Plot is Game of Thrones’ greatest asset and its heaviest burden. There’s so much pleasure to be derived from watching skillful storytellers manipulate a complicated set of characters and situations — not to mention our expectations — and when the GOT writers are on the ball here, the show really shines. But plot can also be where GOT falls down, just because there’s so much of it to move. How do you properly set expectations so that plotlines make sense, while also having those outcomes feel surprising, earned, and satisfying?
This season has featured a lot more foreshadowing, it seems, than previous ones, and as I watched “The Gift” I wondered if that was part of what made last night’s episode feel a little inert. Several plotlines built to points we’ve seen coming for a while now, only to rest on those turning points without delivering much else.
In the Stannis story line, for example, we finally get the reveal, teased since at least last season, that Melisandre has her eyes on Shireen — or, to be more precise, Shireen’s royal blood. Thanks to the big Stannis-Shireen scene a few episodes ago, it’s not surprising that he would reject whatever the Red Woman’s plotting: Stannis’s love for his daughter may be the only thing that rivals his thirst for the Iron Throne. But the scene happened so fast, it almost felt like a throwaway. I imagine there’ll be dramatic tension ahead, as that’s surely not the last we’ll hear of Melisandre’s plan, but an expectation of dramatic tension is not quite the same thing as getting to enjoy it.
Meanwhile, Tyrion finally meets Daenerys, a big event we’ve been waiting for all season. But to get to the big meeting, we had to go through a random two-episode detour through a slave market, which ultimately didn’t accomplish all that much except to show that, despite Daenerys’s high-minded insistence that only free men be allowed into the pits, the market has other plans. (I thought here of Littlefinger’s proud statement to Olenna, upon viewing the wreckage of his brothel, that his establishment had invented desires the people of Westeros didn’t even know they had — the system created the demand and the supply, all at once.)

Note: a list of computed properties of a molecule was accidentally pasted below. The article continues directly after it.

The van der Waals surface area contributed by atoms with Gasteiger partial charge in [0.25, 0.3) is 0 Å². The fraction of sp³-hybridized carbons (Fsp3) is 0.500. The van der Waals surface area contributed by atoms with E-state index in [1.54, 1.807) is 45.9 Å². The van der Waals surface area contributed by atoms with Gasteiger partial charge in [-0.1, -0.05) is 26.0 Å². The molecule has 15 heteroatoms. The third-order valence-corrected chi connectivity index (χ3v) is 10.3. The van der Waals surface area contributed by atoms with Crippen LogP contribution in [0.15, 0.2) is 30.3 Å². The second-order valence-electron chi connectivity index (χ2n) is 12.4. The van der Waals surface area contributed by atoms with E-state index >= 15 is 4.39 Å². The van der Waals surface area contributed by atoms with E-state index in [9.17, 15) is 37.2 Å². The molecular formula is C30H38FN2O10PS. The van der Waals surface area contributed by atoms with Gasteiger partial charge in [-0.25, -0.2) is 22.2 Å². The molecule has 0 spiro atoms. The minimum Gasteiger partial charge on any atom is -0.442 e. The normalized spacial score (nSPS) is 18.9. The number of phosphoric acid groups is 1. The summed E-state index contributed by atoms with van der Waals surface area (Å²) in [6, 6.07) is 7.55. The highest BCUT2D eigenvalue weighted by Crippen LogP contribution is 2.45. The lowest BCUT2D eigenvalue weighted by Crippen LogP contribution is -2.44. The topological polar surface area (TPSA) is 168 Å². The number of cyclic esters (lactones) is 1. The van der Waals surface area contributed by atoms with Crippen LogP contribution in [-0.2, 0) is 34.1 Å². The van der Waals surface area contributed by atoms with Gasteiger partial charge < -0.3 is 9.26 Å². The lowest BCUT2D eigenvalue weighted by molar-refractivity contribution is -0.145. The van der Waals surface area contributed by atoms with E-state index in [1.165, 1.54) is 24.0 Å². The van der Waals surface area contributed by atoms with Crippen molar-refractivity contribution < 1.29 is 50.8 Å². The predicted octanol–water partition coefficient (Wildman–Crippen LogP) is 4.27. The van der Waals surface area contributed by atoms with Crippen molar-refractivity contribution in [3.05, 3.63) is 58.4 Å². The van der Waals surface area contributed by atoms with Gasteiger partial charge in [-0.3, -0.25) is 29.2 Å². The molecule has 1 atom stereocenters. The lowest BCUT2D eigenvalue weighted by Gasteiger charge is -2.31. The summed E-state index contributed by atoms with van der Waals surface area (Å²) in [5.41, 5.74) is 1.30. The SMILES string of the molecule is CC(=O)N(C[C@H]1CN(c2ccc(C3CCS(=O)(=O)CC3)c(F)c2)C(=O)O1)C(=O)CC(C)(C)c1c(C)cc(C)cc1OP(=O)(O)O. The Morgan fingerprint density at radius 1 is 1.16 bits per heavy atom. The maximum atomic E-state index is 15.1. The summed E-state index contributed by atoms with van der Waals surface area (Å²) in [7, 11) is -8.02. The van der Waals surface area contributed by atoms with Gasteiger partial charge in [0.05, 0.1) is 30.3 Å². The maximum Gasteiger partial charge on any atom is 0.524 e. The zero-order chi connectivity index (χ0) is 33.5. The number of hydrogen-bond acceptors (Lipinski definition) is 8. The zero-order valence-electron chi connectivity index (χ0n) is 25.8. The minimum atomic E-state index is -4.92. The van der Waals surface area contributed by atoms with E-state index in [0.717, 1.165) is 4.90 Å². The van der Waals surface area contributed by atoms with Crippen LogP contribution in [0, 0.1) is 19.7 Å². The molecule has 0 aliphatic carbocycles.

It was good to see Tyrion demonstrate some of his old, tough spirit: When a Meereenese master pays top dollar for Jorah, fast-thinking Tyrion demonstrates his worth by yanking on his chains and bringing down the young slaver who’s holding him, upon which he proceeds to beat the man up for the audience’s benefit. The two are taken to a fighting pit for a sort of rehearsal for the Great Games, where the winners will battle in front of the queen (and where, incidentally, Daario Nahaeris suggests Dany consider slaughtering all the masters). But — surprise — Hizdahr has brought his soon-to-be lady wife to do the traditional round of the lower pits. When Jorah hears that his beloved queen is in the audience, he rushes out to clear the field of competitors, clearly hoping that when he pulls off his helmet in triumph, Dany will be so pleased with his prowess, or so happy with his return, that she revokes his exile and takes him back to her bosom. But it was a thin hope to begin with; Daenerys hardens at the sight of him and demands he be taken away. It’s only the presentation of his “gift,” Tyrion Lannister, that wins him a bit of time.